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Big Brother Will Be Watching You - The Search And Surveillance Bill

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Contributor:
Chris Ford
Chris Ford

Recently, the National Government decided to take up the previous Labour administration's Search and Surveillance Bill. This bill would effectively make George Orwell's 'Big Brother' character blush.

Already both the Human Rights Commission and the Privacy Commissioner have condemned the bill. Human Rights chief commissioner Ros Noonan has called the proposed law "chilling" while privacy watchdog Marie Shroff said it could be "invasive" of people's privacy.

So, why the fuss over this bill? Don't we reasonably tolerate some degree of monitoring, particularly of criminal activity, already?

Well, the Search and Surveillance Bill goes much further than any other piece of legislation ordaining surveillance. In fact, it gives more state agencies the power to tap into your personal conversations, hack (legally) into your computer and install hidden cameras to watch your every move.

Therefore, just forget about the usual suspects, namely, the police and the intelligence agencies, possessing these powers alone anymore. Think about other bodies that you wouldn't suspect might have the need to eavesdrop who will get this power if the bill passes. For example, these include, the Inland Revenue Department, Commerce Commission, the Reserve Bank, the Ministry of Agriculture and Fisheries, the Environment Risk Management Authority and even the Pork Industry Board. Local councils could also get the authority to engage in covert surveillance.

While you might not think of your local council or the Pork Industry Board as being the equivalent of MI5 or the CIA, these agencies could even undertake warrantless surveillance. Other powers proposed in the legislation include the right for agencies to seize items 'in plain view', detain a person at the scene of a search, covertly watch a person undertaking private activities and install tracking devices without the intended target knowing about it.

Over the years, we have been subjected to stories about the abuse of state power, particularly when law enforcement and intelligence agencies have undertaken search, seizure and surveillance activities. We have heard of the Security Intelligence Service (SIS) and their legally authorised 'black bag' raids into the homes of anti-free trade activists. Many people were rightly concerned about the nature of the so-called 'anti-terrorism' raids against Tuhoe activists in October 2007. And last year, it was revealed that peace and environmental groups had been actively spied on by the police anti-terrorism branch. Even Accident Compensation Corporation (ACC) fraud investigations have allegedly used heavy handed surveillance tactics in ways that have discredited that agency.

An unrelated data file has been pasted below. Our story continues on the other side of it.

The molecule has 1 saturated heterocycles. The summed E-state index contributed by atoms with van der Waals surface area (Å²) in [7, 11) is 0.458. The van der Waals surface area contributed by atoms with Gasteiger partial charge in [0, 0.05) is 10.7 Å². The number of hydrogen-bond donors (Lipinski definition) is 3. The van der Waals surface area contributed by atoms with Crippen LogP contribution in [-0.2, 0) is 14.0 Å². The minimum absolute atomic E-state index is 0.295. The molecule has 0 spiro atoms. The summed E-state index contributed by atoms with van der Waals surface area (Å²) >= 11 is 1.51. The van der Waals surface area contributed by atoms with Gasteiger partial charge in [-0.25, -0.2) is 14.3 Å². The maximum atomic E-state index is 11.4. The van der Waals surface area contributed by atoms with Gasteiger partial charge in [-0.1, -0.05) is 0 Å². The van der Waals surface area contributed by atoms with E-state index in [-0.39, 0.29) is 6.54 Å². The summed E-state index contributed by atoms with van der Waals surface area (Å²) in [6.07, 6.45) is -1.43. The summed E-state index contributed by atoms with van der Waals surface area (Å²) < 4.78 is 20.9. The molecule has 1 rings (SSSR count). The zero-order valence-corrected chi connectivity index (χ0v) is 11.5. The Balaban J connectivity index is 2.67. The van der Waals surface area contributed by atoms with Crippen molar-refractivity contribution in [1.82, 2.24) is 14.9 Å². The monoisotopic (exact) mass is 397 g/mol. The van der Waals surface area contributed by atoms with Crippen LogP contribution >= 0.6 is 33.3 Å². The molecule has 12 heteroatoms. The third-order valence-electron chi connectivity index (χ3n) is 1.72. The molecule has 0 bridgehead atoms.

These instances of civil liberties having been infringed by law enforcement agencies should make us all concerned about the proposed law.

Giving more state agencies seemingly limitless powers to covertly observe individuals is dangerous. In a (supposedly) democratic society, we should cherish our freedoms and seek to protest when they are under assault. And right now is such a time.

State agencies, like councils and producer boards, might act irresponsibly when undertaking search or surveillance activities. Furthermore, the question can be asked as to why more state agencies need the authority to conduct these types of activity. Perhaps, it might be a good idea to look at limiting the number of agencies who would receive these powers and look at other ways that they might carry out enforcement activities. One idea might be that agencies would work more collaboratively with the police who have both expertise and experience in these areas.

Right now, the Search and Surveillance Bill is a dangerous piece of legislation. The justice and law reform select committee currently considering the bill needs to heavily amend it or even recommend that it be withdrawn. Otherwise, 'Big Brother' in the form of any one of the various agencies of the New Zealand state could be watching over you.

 

 

 

 

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